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How SEO Changed

Image courtesy of Keerati at FreeDigitalPhotos.net

SEO has changed. It’s inevitable because over the years we’ve changed how we search online.

SEO is the process of getting your website noticed in search engine listings, so that more people (preferably potential customers) visit your website and then purchase your goods or services.

Getting people visiting your website is also referred to as ‘traffic’.

Getting ‘traffic’ to your website is the result of good SEO. So what is good SEO?

In the UK, most people use Google. In fact in August 2014, 89% of people in the UK used Google for searching (source: http://theeword.co.uk/info/search_engine_market.html). So if you want traffic to your website, it therefore makes sense to make your website Google friendly and follow their guidelines.

In the early days, Google never really let you know what made good SEO. How they ranked websites was a closely guarded secret, so SEO was a bit of trial and error.

It used to be that you would focus on a few keywords – words that people looking for your goods or services would type in the search box and boom, because your website had those keywords appear in the domain name, URL, title tags and other meta tags as well as the copy, your site would be listed.

But then unscrupulous webmasters abused the system. They would find out what the most popular keywords people were typing in and then stuff their website with those keywords, just to appear in the top, regardless of whether their website had anything to do with the keyword or not. They just wanted traffic.

That was bad news for people searching because it meant the searches returned irrelevant results, which was bad news for Google if it wanted to remain the top search engine people used. It was also bad news for website owners using these unscrupulous tactics because the traffic was not good quality prospects actually looking for their products and/or services.

So Google got smart. It added some more dimensions to their algorithms to make it more difficult for unscrupulous webmasters.

It took into account backlinks. Google reckoned that if other websites linked to your website, it must be good. A bit like when you ask a room full of people for a recommendation of a tradesmen. The tradesman with the most people recommending (or backlinks to it) it would be top of the list.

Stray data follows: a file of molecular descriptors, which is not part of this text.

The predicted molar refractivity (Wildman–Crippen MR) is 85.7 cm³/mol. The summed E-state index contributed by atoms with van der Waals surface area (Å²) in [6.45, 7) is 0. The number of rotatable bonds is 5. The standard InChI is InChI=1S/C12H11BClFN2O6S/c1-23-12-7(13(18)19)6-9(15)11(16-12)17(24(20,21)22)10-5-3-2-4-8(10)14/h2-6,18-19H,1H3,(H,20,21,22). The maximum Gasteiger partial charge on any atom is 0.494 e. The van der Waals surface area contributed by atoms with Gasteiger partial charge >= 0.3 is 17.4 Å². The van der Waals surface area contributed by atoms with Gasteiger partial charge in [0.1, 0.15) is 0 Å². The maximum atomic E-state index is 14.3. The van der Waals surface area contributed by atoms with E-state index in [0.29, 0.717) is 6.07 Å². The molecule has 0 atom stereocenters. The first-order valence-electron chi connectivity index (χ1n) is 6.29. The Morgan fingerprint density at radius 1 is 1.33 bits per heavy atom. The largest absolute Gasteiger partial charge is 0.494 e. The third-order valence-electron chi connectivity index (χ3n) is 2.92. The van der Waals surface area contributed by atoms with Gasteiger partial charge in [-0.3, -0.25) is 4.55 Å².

But that didn’t stop unscrupulous webmasters. A new industry was created just to create backlinks. The result was that you could pay someone to get you 100’s of backlinks from websites created just for the purpose of making you look popular so that Google would favour you against a competitor in their search engine listings.

Google soon realised this was no longer a good measure for the credibility of a website. So it then took into account the quality of the backlinks. The website had to be credible and relevant or it wouldn’t take those links into account.

In fact Google took it a step further and if your website contained too many poor quality backlinks, you got penalised and taken off their listings completely – something called sandboxing.

More recently, Google introduced a new algorithm (called Humingbird) and also guidelines for how to optimise your website for search engines.

Google’s objective was to improve the quality of search results even further and respond to how people search nowadays.

People don’t search by keywords anymore. They search by typing in questions – “how do I…..” “where can I buy…..” ‘what’s the best way to ….”

Google is now capable of learning from the content it finds, so it favours content that informs and teaches. Backlinks, keywords in URLs are not considered so important.

Google also recognises duplicate content so black-hat tricks of creating multiple sites with the same content don’t work anymore. In fact they result in sandboxing.

So what is the best way to ensure your website ranks well and attracts good quality traffic – people looking for what you offer?

Remember I said that Google likes content. Content is the name of the SEO game now. Good quality, relevant, informative content.

Frequency is also important. Frequent new content makes the Google-bots visit your website and index the pages. It learns to come back frequently and add new content if there is frequent new content being added.

And what do you do to take advantage of this? Blogging! Frequent, regular informative content that answers the questions your potential customers might have.

 


 

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